1. Don’t get me started. Let me get this straight. Boobs in cafes/grocery stores/board meetings are OK if they are being used for their intended purpose. Nanosecond boob flashes are a global threat to the tender psyches of children. I guess there is a logic in that thinking that also seems to crop up in other areas of national debate come to think of it.

  8. As a UKer, I can’t begin to understand the issue of your gun laws, but I can say a resounding ‘NO’ at the idea of arming teachers. What an insane idea. As you pointed out, the profession of teaching is hard enough without adding guns to the mix.

    I guess we are fortunate in our small country that gun crimes are a minority. But I am fed up of the media blaming games and movies for such henious acts, my son (who is now 22) played such games and watched such movies and he didn’t turn out bad. He quite easily learned the difference between reality and make believe.

    But hey, happy new year. 🙂

    1. The whole video game and violent TV argument just doesn’t hold water. The are millions upon millions of kids and adults who watch and play without ever dreaming of picking up a gun.

      I’m going to keep from delving any further into my opinions on all of this – but I couldn’t let the prospect of armed teachers slip by without comment.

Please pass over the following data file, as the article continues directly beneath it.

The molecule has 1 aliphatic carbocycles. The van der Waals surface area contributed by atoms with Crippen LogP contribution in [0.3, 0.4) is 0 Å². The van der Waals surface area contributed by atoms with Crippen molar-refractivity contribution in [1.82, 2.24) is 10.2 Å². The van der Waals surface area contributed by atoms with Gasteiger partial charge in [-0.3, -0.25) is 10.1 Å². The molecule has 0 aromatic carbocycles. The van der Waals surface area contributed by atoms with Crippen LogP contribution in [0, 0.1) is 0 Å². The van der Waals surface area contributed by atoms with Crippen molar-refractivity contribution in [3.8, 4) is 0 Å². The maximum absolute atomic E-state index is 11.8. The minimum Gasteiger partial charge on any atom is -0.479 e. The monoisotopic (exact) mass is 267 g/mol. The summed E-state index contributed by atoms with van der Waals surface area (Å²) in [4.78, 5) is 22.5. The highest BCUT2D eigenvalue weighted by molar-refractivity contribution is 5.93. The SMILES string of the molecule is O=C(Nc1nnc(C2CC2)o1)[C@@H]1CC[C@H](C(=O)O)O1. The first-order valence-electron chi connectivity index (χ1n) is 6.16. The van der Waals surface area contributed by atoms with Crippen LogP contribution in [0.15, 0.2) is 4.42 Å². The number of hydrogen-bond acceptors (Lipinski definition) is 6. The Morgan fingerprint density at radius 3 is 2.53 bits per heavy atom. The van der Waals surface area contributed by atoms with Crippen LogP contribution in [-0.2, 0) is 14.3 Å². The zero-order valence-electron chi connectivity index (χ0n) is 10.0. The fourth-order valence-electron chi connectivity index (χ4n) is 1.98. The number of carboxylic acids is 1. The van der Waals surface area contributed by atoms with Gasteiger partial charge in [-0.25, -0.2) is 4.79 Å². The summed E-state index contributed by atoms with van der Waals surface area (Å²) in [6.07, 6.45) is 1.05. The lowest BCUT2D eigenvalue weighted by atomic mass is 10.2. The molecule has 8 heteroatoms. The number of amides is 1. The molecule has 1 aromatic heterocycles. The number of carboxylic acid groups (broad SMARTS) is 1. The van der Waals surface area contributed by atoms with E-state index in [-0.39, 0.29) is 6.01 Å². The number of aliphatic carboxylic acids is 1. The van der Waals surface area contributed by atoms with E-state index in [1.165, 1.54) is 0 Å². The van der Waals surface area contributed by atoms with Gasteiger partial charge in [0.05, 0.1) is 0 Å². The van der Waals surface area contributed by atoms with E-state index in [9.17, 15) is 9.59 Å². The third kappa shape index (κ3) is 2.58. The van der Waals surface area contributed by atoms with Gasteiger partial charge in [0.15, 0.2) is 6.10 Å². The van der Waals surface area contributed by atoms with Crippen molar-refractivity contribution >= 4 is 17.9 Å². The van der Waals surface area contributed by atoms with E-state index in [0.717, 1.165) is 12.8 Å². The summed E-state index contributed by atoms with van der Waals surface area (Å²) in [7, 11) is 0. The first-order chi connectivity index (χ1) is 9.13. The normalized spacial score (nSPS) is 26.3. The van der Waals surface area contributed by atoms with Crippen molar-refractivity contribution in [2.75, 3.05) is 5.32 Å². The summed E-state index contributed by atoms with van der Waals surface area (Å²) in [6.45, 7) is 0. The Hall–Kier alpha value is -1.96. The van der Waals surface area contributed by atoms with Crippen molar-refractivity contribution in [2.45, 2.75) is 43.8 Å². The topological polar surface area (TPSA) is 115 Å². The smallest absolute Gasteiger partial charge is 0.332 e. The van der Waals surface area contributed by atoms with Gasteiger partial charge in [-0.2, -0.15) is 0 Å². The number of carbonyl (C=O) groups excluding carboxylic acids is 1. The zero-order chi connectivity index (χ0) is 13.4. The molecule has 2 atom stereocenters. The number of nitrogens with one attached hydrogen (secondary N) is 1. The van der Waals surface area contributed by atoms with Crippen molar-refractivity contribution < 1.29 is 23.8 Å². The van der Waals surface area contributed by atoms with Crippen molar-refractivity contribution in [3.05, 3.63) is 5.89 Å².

9. Great post. As I am ex-Army, I’ve been handled and trained on weapons and it’s been an argument I’ve had with myself for years. Even properly trained individuals are no match for the suicidal, homicidal deranged individual who is armed to the teeth and has planned his/her assault for days, even months.
    There are few situations where more guns make things better and in many cases, people act more aggressive when armed, contributing to more injuries and fatalities.
    I love my daughter’s teachers and they have a great many skills. I don’t think marksmanship should be one of them.

  10. Media influences everyone that participates in their mainly negative, biased coverage. Last month, I decided to give up on all cable TV. Now I watch NPR, PBS and sometimes CNN on the Net. Convinced others in my community to do the same. Why waste the time and money for coverage that just pollutes your mind.

    Your article was well-written. Enjoyed reading your logical perspective because you, unlike most, make sense. Thank you.
    Rob